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George D. Perkins

George Douglas Perkins
George D. Perkins - History of Iowa.jpg
Member of the U.S. House of Representatives
from Iowa's 11th district
In office
March 4, 1891 – March 3, 1899
Preceded byIsaac S. Struble
Succeeded byLot Thomas
Member of the Iowa Senate
In office
Personal details
Born(1840-02-29)February 29, 1840
Holley, New York
DiedFebruary 3, 1914(1914-02-03) (aged 73)
Sioux City, Iowa
Resting placeFloyd Cemetery in Sioux City, Iowa
Political partyRepublican
OccupationNewspaper publisher
Military service
Branch/serviceUnited States Army
Battles/warsAmerican Civil War

George Douglas Perkins (February 29, 1840 – February 3, 1914) was a longtime newspaper editor, Republican U.S. Representative from Iowa's 11th congressional district in the northwestern portion of the state, and a candidate for his party's nomination as governor.

He was born in Holley, New York, the son of John Dyer Perkins and Lucy Forsyth. John Dyer Perkins was a Presidential elector from Orleans County, New York, in 1844. John Dyer Perkins was also the brother of Elizabeth Rogers Perkins Humphrey, the great-grandmother of Humphrey Bogart, the actor.

In 1860, he established the Cedar Falls Gazette in Cedar Falls, Iowa. On August 12, 1862, after the outbreak of the American Civil War, he enlisted as a private in Company B of the 31st Iowa Volunteer Infantry Regiment. His military service ended seven months later on January 12, 1863, when he returned to The Gazette. After 1866, he moved to Chicago, Illinois, and was engaged as agent of the Northwestern Associated Press until 1869. He moved to Sioux City, Iowa, having become engaged in Chicago to Louise Julien, daughter of diamond jeweler Narcissus Julien, and in 1869 became editor and publisher of the Sioux City Journal.

He was elected to one term in the Iowa State Senate, having served from 1874 to 1876.[1] He served from 1880 to 1882 as Iowa's commissioner of immigration. On January 29, 1883, U.S. President Chester A. Arthur named Perkins as the United States marshal for the Northern District of Iowa. In 1885, he was removed by the Democratic President Grover Cleveland.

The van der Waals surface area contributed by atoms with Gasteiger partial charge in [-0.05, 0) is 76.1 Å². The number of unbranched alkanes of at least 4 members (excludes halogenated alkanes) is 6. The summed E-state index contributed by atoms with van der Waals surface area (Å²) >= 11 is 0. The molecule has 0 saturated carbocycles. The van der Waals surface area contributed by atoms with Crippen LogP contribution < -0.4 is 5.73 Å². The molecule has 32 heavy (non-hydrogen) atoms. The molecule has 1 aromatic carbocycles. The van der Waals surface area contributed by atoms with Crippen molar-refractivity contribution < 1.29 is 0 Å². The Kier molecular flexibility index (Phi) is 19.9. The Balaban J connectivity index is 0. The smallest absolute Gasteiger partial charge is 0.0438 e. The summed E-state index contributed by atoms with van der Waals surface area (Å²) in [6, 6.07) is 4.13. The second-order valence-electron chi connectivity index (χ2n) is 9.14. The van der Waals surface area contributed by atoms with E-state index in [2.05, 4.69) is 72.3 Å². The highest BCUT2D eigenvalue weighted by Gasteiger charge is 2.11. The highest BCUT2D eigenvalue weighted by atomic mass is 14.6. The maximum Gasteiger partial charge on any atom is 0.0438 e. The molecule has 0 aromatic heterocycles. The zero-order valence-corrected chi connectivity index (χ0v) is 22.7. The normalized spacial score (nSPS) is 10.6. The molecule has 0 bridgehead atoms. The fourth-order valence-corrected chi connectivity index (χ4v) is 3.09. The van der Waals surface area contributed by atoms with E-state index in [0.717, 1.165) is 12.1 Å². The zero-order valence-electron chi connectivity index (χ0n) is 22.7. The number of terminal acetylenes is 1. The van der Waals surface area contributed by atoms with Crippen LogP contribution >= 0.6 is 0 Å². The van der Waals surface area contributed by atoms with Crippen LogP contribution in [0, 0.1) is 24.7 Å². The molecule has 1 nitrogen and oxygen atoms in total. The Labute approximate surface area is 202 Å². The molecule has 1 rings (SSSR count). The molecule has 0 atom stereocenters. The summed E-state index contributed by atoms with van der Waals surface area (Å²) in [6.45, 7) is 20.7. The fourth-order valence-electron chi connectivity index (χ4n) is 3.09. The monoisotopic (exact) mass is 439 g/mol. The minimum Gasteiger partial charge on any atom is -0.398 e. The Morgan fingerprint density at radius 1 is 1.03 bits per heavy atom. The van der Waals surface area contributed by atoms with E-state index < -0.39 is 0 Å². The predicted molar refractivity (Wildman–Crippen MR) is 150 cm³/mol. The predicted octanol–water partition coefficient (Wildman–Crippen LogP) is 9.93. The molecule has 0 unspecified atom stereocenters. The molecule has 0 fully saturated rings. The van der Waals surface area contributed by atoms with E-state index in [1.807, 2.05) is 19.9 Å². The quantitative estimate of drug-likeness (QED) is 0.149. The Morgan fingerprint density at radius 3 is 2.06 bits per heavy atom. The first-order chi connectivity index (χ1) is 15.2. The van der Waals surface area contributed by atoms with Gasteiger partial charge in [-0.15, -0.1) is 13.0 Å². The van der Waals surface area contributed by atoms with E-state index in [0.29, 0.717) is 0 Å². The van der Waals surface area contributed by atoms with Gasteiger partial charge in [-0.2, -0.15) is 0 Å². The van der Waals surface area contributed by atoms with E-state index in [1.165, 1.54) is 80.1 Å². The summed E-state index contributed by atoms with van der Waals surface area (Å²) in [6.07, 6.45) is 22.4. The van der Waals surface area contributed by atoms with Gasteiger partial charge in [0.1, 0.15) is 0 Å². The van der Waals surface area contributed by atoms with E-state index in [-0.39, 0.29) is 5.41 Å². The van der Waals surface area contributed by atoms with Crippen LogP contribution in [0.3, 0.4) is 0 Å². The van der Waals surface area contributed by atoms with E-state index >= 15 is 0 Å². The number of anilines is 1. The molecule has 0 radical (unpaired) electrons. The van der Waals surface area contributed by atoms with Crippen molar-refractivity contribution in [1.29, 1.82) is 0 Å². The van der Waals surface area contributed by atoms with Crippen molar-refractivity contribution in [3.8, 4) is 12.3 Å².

In 1890, Perkins was one of three major candidates who challenged incumbent 11th district Congressman Isaac S. Struble for the Republican nomination. At the district convention, Struble consistently outpolled the other three until, on the 43rd ballot, his opponents united behind Perkins and hence gave Perkins the nomination.[2] In the worst midterm election for Republican candidates since the Civil War, Perkins was still elected in November 1890 to the 52nd United States Congress, the one known as "the billion dollar Congress."[3] He was re-elected to the three succeeding Congresses. In 1894, he was one of seven Republican candidates for the U.S. Senate seat vacated by the retirement of James F. Wilson, the winner was John H. Gear.[4] In February 1898, Lot Thomas, a state court judge, challenged Perkins for the Republican nomination to the district nominating convention on the 217th ballot.[5] In all, Perkins served in Congress from March 4, 1891, to March 3, 1899.

George Douglas Perkins Statesman Publisher of a statement essay by Red Cloud in the editorial section of the Sioux City Journal along with the anniversary articles of the papers' founding with the founders' photos. Perkins returned to Sioux City and to the Journal. In 1906, he challenged incumbent Republican Governor Albert B. Cummins for the party's nomination.[6] He served as delegate to the Republican National Conventions in 1876, 1880, 1888, 1908, and 1912. Perkins died in Sioux City on February 3, 1914.[7]


  1. ^ Brigham, Johnson. Iowa: Its History and Its Foremost Citizens, pp. 666 (S.J. Clarke, 1918, Iowa History Project): accessed April 12, 2009.
  2. ^ "Perkins Nominated," Hawarden Independent, 1890-07-10 at p. 1.
  3. ^ "Reed's Rule is Ended," New York Times, 1890-11-05 at p.1.
  4. ^ Dan Elbert Clark, "History of Senatorial Elections in Iowa," pp. 227-35 (Iowa 1913).
  5. ^ "Geo. D. Perkins Defeated," Sioux County Bee, 1898-06-24 at p. 8.
  6. ^ "Cummins Renominated; a Stand-patter Now," New York Times, 1906-08-02, at p. 1.
  7. ^ Obituary of Drusilla Marie Perkins Kazen, granddaughter of George Perkins, Laredo Morning Times, December 15, 2011, p. 11A
  • United States Congress. "George D. Perkins (id: P000233)". Biographical Directory of the United States Congress.

Public Domain This article incorporates public domain material from the Biographical Directory of the United States Congress.

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George D. Perkins
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